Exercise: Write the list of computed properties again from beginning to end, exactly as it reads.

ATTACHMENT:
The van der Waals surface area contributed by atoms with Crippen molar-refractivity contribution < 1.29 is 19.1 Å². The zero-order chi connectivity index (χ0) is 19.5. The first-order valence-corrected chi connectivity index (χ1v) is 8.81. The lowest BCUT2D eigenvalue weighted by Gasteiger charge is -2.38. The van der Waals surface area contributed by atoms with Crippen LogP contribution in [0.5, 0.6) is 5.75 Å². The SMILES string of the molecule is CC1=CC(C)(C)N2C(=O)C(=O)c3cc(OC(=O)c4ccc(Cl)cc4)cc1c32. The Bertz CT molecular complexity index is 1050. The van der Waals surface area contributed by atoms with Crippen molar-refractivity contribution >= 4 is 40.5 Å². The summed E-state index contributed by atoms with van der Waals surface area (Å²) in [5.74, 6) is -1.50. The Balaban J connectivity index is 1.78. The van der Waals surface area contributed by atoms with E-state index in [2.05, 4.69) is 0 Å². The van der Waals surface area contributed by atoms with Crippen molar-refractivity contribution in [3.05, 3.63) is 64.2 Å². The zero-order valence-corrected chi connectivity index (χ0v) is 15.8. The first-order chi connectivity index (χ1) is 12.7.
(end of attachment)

The van der Waals surface area contributed by atoms with Crippen molar-refractivity contribution < 1.29 is 19.1 Å². The zero-order chi connectivity index (χ0) is 19.5. The first-order valence-corrected chi connectivity index (χ1v) is 8.81. The lowest BCUT2D eigenvalue weighted by Gasteiger charge is -2.38. The van der Waals surface area contributed by atoms with Crippen LogP contribution in [0.5, 0.6) is 5.75 Å². The SMILES string of the molecule is CC1=CC(C)(C)N2C(=O)C(=O)c3cc(OC(=O)c4ccc(Cl)cc4)cc1c32. The Bertz CT molecular complexity index is 1050. The van der Waals surface area contributed by atoms with Crippen molar-refractivity contribution >= 4 is 40.5 Å². The summed E-state index contributed by atoms with van der Waals surface area (Å²) in [5.74, 6) is -1.50. The Balaban J connectivity index is 1.78. The van der Waals surface area contributed by atoms with E-state index in [2.05, 4.69) is 0 Å². The van der Waals surface area contributed by atoms with Crippen molar-refractivity contribution in [3.05, 3.63) is 64.2 Å². The zero-order valence-corrected chi connectivity index (χ0v) is 15.8. The first-order chi connectivity index (χ1) is 12.7.